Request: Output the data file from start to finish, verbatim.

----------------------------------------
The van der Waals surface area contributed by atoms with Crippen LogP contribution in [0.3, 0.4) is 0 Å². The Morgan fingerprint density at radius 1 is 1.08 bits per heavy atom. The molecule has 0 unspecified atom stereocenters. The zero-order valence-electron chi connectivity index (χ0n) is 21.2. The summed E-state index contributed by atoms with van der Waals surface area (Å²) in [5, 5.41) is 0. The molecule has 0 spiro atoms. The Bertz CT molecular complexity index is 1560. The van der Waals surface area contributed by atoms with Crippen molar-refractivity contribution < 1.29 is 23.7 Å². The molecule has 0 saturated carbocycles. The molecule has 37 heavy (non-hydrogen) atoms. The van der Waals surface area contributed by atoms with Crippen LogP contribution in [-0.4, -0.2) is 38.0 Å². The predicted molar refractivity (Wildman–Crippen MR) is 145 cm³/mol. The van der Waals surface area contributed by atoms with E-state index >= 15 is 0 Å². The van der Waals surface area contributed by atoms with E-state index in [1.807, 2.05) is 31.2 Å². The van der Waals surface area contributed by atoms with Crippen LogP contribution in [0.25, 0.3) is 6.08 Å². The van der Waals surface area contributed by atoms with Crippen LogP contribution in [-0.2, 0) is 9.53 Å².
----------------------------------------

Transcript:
The van der Waals surface area contributed by atoms with Crippen LogP contribution in [0.3, 0.4) is 0 Å². The Morgan fingerprint density at radius 1 is 1.08 bits per heavy atom. The molecule has 0 unspecified atom stereocenters. The zero-order valence-electron chi connectivity index (χ0n) is 21.2. The summed E-state index contributed by atoms with van der Waals surface area (Å²) in [5, 5.41) is 0. The molecule has 0 spiro atoms. The Bertz CT molecular complexity index is 1560. The van der Waals surface area contributed by atoms with Crippen molar-refractivity contribution < 1.29 is 23.7 Å². The molecule has 0 saturated carbocycles. The molecule has 37 heavy (non-hydrogen) atoms. The van der Waals surface area contributed by atoms with Crippen LogP contribution in [-0.4, -0.2) is 38.0 Å². The predicted molar refractivity (Wildman–Crippen MR) is 145 cm³/mol. The van der Waals surface area contributed by atoms with E-state index >= 15 is 0 Å². The van der Waals surface area contributed by atoms with E-state index in [1.807, 2.05) is 31.2 Å². The van der Waals surface area contributed by atoms with Crippen LogP contribution in [0.25, 0.3) is 6.08 Å². The van der Waals surface area contributed by atoms with Crippen LogP contribution in [-0.2, 0) is 9.53 Å².